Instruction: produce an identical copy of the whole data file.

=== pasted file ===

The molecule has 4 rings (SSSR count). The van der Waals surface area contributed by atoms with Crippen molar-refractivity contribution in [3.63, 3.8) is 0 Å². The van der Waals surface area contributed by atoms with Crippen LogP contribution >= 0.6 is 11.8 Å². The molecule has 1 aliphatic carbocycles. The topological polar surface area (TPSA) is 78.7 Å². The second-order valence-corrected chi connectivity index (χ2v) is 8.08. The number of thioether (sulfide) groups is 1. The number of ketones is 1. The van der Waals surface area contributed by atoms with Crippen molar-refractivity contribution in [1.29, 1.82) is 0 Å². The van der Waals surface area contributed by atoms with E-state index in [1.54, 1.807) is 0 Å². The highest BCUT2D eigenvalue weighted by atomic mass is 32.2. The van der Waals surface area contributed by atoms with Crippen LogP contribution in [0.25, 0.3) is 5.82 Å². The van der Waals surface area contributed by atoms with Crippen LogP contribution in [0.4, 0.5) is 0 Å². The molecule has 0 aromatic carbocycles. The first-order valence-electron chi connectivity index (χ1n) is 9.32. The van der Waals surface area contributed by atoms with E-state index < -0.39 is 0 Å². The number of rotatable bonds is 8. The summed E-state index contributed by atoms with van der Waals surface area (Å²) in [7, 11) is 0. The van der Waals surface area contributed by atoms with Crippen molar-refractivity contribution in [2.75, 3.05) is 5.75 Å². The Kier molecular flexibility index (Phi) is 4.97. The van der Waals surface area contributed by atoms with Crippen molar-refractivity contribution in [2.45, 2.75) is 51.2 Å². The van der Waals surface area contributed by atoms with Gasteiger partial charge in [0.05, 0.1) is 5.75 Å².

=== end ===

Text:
The molecule has 4 rings (SSSR count). The van der Waals surface area contributed by atoms with Crippen molar-refractivity contribution in [3.63, 3.8) is 0 Å². The van der Waals surface area contributed by atoms with Crippen LogP contribution >= 0.6 is 11.8 Å². The molecule has 1 aliphatic carbocycles. The topological polar surface area (TPSA) is 78.7 Å². The second-order valence-corrected chi connectivity index (χ2v) is 8.08. The number of thioether (sulfide) groups is 1. The number of ketones is 1. The van der Waals surface area contributed by atoms with Crippen molar-refractivity contribution in [1.29, 1.82) is 0 Å². The van der Waals surface area contributed by atoms with E-state index in [1.54, 1.807) is 0 Å². The highest BCUT2D eigenvalue weighted by atomic mass is 32.2. The van der Waals surface area contributed by atoms with Crippen LogP contribution in [0.25, 0.3) is 5.82 Å². The van der Waals surface area contributed by atoms with Crippen LogP contribution in [0.4, 0.5) is 0 Å². The molecule has 0 aromatic carbocycles. The first-order valence-electron chi connectivity index (χ1n) is 9.32. The van der Waals surface area contributed by atoms with E-state index < -0.39 is 0 Å². The number of rotatable bonds is 8. The summed E-state index contributed by atoms with van der Waals surface area (Å²) in [7, 11) is 0. The van der Waals surface area contributed by atoms with Crippen molar-refractivity contribution in [2.75, 3.05) is 5.75 Å². The Kier molecular flexibility index (Phi) is 4.97. The van der Waals surface area contributed by atoms with Crippen molar-refractivity contribution in [2.45, 2.75) is 51.2 Å². The van der Waals surface area contributed by atoms with Gasteiger partial charge in [0.05, 0.1) is 5.75 Å².